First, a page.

Elizabeth Johnson (pamphleteer)

Elizabeth Johnson, née Reynolds (8 July 1721 – 14 May 1800), was an English pamphleteer who attempted to win one of the rewards offered by the 1714 Longitude Act passed, which offered monetary rewards for anyone who could find a simple and practical method for the precise determination of a ship's longitude. Johnson and Jane Squire are the only two women known to have made such an attempt[citation needed] as it was not considered an appropriate subject for early modern women especially given its financial, maritime, and government dimensions.

Elizabeth Johnson
Elizabeth Johnson (cropped).jpg
Elizabeth Johnson by Samuel William Reynolds
Elizabeth Reynolds

8 July 1721
Plympton, Devon, England
Died14 May 1800
Great Torrington, Devon, England
OccupationPamphlet writer
SpouseWilliam Johnson
  • Rev. Samuel Reynolds (father)
  • Theophilia Reynolds (mother)

Early backgroundEdit

She was born to the Rev. Samuel Reynolds and his wife Theophilia in Plympton, Devon. Among her siblings was the acclaimed artist Sir Joshua Reynolds, who used her as a model for works which were widely copied in mezzotint.[1] The two would later quarrel over Joshua's lack of piety and over her husband's precarious financial situation and eventual bankruptcy.[2]

Other siblings included the author Mary Palmer and painter Frances Reynolds.


Johnson's religious pamphlets, beginning with The Explication of the Vision to Ezekiel in 1781, were written anonymously – likely to evade any criticism of women publishing or expressing religious ideas. One critic sarcastically commented on her earlier works in 1783: "As the intentions of this writer are pious, his facilities evidently disordered, and his lucubrations absolutely unintelligible, these three pamphlets must be exempted from criticism."[3] William Johnson Cory later revealed the true identity of the pamphlets' author in a handwritten inscription on one of the Bodleian Library's copies of the Ezekiel pamphlet: "This strange book was written by my great-grandmother Mrs. Johnson, sister of Sir Joshua Reynolds. When extremely poor she posted up to Oxford to get it published, being a real enthusiast."[4]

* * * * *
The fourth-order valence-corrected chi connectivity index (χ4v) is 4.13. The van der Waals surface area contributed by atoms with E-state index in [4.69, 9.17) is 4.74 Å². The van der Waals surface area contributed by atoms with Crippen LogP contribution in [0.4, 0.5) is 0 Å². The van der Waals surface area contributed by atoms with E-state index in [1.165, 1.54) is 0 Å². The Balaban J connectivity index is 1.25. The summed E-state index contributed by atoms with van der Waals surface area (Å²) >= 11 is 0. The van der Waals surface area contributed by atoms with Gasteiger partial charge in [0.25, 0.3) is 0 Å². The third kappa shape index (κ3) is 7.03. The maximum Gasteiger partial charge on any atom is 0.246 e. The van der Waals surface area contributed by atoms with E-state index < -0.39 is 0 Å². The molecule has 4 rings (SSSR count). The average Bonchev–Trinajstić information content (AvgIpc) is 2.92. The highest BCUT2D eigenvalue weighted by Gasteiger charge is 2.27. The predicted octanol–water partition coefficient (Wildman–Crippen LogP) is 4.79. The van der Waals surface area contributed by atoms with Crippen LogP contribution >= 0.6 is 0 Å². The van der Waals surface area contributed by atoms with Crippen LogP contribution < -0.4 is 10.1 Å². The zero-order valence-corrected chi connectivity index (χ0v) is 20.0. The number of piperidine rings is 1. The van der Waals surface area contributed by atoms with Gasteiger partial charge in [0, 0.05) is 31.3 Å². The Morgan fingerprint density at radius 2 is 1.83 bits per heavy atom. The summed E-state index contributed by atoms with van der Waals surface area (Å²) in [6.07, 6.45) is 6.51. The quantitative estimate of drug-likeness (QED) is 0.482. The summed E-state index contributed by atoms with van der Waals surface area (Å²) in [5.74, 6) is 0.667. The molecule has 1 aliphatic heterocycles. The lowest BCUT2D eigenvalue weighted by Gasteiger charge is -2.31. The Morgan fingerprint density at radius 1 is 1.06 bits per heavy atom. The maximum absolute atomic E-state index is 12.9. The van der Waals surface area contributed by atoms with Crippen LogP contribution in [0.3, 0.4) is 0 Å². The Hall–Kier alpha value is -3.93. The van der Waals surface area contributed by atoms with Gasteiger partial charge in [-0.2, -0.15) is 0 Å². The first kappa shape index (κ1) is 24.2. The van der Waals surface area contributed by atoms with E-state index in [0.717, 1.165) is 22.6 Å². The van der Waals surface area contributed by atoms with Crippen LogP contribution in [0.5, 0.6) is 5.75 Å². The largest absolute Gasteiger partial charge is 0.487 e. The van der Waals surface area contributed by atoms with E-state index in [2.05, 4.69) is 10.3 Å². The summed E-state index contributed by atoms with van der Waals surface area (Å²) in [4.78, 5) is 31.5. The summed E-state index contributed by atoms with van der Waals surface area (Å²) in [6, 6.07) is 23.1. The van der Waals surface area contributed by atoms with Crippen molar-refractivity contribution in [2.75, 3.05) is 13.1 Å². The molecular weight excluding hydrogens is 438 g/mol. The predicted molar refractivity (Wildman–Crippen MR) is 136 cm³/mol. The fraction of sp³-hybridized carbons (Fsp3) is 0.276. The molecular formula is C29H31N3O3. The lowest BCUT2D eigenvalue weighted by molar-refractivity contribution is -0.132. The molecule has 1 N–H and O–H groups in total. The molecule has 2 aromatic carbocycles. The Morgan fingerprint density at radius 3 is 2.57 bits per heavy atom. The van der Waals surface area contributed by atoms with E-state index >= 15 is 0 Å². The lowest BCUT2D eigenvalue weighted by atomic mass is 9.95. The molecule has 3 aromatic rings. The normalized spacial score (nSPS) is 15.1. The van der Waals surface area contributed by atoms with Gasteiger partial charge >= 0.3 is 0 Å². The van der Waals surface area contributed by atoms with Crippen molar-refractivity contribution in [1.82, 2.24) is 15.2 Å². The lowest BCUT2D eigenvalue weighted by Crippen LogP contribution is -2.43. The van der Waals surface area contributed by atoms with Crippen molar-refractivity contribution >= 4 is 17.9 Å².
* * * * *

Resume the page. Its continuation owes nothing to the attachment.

The Astronomy and Geography of the Created World,[5] her fourth pamphlet published in 1785, included a short reference to longitude. The pamphlet ended with the claim "that if the palm for finding the longitude, is not given to the author of the Explanation of the Vision to Ezikiel it will never be given to another". The modern attribution of the Ezekiel pamphlet to Johnson has only recently revealed that the author of the 1785 work was a rare female longitude-seeker,[4] as she even remained anonymous when sending it to the Board of Longitude in 1786[6] in the hope of a reward. She was unsuccessful, and the pamphlet and letter were later catalogued by the Astronomer Royal George Airy in a volume of Board of Longitude correspondence which he entitled Irrational Astronomical Theories[7] in 1858. However, it was not the only early modern pamphlet to address both religion and longitude.

Elizabeth Johnson died in Great Torrington, Devon in 1800.


  1. ^ "Elizabeth Johnson - Person - National Portrait Gallery". www.npg.org.uk.
  2. ^ Wendorf, Richard (1998). Sir Joshua Reynolds: The Painter in Society. Cambridge, Mass: Harvard UP. pp. 67–68. ISBN 0-674-80966-1.
  3. ^ Smollett, Tobias George, ed. (1783). The Critical Review, Annals of Literature LVI. p. 394.
  4. ^ a b "The elusive ladies of the longitude". Royal Museums Greenwich | UNESCO World Heritage Site In London. 16 October 2012. Archived from the original on 30 September 2015. Retrieved 30 April 2015.
  5. ^ "Papers of the Board of Longitude : Correspondence and papers regarding irrational astronomical theories". Cambridge Digital Library. p. 13.
  6. ^ "Papers of the Board of Longitude : Correspondence and papers regarding irrational astronomical theories". Cambridge Digital Library. p. 7.
  7. ^ "Papers of the Board of Longitude : Correspondence and papers regarding irrational astronomical theories". Cambridge Digital Library. p. 1.